The Fog Index: A Tool For Checking The Readability Of Your Writing

lost in the fog

Foggy Writing

Foggy writing is difficult to understand.  The reader can’t see where they are going nor where they have been.  Unfortunately, writers frequently struggle to  realise when their writing is unclear. This can lead to extremely long and unreadable sentences that only the author can understand. Fortunately, writers have a some  useful tools at their disposal to help them avoid foggy writing. One of them is the Fog Index which generates an instant readability score for writing in English.

How Does it Work

Readability is subjective and naturally impossible  to measure perfectly. Nonetheless, the  Fog index has  broken it down into formula.  It measures the sentence length and the number of syllables per word  to generate a readability rating. The higher the rating the more difficult it is to read and vice versa.

The score indicates the number of years of education a reader requires to understand a text. For example the New York Times averages a score of 12, indicating it is suitable to read for all those who have graduated high school. Most professional texts average between 10 and 15, while even the most academic of texts rarely record scores higher than 18.  Therefore, what represents a “suitable” Fog Index rating depends upon the texts  intended audience.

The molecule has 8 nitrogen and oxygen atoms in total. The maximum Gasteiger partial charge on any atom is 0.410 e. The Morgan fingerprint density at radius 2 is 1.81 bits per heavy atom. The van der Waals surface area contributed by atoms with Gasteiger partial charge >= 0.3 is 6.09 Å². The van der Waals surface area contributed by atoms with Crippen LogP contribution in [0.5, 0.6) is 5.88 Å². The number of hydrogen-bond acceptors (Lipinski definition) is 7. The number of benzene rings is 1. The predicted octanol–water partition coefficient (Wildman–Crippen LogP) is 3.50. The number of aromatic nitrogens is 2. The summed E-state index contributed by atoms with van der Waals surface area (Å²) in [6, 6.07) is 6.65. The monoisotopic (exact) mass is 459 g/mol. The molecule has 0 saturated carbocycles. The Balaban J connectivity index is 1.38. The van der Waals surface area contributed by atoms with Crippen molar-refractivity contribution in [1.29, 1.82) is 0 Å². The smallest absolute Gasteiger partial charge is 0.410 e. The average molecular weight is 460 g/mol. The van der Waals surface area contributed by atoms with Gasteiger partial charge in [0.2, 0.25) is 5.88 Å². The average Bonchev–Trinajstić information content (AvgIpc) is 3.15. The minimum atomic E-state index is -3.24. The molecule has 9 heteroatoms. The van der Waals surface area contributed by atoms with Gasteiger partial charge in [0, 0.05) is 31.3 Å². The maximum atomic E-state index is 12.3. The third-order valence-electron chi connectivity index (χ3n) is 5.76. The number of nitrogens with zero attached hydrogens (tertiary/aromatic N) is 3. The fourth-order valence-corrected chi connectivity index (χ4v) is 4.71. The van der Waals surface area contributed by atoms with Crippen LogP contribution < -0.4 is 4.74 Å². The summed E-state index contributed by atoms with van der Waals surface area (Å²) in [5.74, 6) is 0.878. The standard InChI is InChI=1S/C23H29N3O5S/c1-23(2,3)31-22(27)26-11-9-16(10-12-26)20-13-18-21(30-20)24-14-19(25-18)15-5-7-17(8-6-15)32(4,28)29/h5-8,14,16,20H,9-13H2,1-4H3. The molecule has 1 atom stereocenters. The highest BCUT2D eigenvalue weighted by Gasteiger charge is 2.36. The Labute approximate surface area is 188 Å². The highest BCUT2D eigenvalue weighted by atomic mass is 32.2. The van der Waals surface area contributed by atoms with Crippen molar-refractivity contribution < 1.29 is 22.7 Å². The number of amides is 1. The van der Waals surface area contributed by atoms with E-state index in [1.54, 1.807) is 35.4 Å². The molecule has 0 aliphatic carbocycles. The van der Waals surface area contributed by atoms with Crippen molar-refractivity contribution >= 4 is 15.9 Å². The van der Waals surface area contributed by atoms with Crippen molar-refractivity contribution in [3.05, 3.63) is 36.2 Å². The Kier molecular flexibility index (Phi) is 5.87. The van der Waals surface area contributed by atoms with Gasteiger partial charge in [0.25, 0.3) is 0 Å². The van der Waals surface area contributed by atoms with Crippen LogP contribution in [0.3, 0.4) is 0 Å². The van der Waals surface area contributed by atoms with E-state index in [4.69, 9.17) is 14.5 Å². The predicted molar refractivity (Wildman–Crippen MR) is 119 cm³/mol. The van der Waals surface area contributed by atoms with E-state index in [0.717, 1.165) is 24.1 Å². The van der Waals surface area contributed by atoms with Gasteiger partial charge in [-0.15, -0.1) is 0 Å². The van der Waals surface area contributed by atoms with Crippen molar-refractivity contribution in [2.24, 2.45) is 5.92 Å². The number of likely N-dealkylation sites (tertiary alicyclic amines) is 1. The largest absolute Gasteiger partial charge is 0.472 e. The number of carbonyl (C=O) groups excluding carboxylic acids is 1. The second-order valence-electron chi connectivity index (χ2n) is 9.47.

Using the Fog Index 

The system is not perfect and therefore a writer should only use it as a guide.  For instance, taking the number of syllables as a proxy for difficult words causes the Fog Index to regard “asparagus” as difficult as “ontology“. Moreover,  poor short sentences can be as difficult to understand as  well- constructed long sentences. The Fog index does not take this into account.

In practice this means that for an academic paper if the score is below 10 then a writer should re-read their text and check if they have oversimplified. If it is over 15 a writer may consider breaking up some of their sentences. Ultimately though, the writer must use their judgement on whether changes are needed. To generate the most accurate Index scores, the text should be put into the program at roughly 100 words (or one paragraph) at a time.

Gunning Fog Index generator is available  here.

This blog post has a score of around 12. That seems more or less right for my intended audience of bachelor and masters students. However   I will read it over again anyway; I don’t want to write a foggy article about how to avoid foggy writing. 


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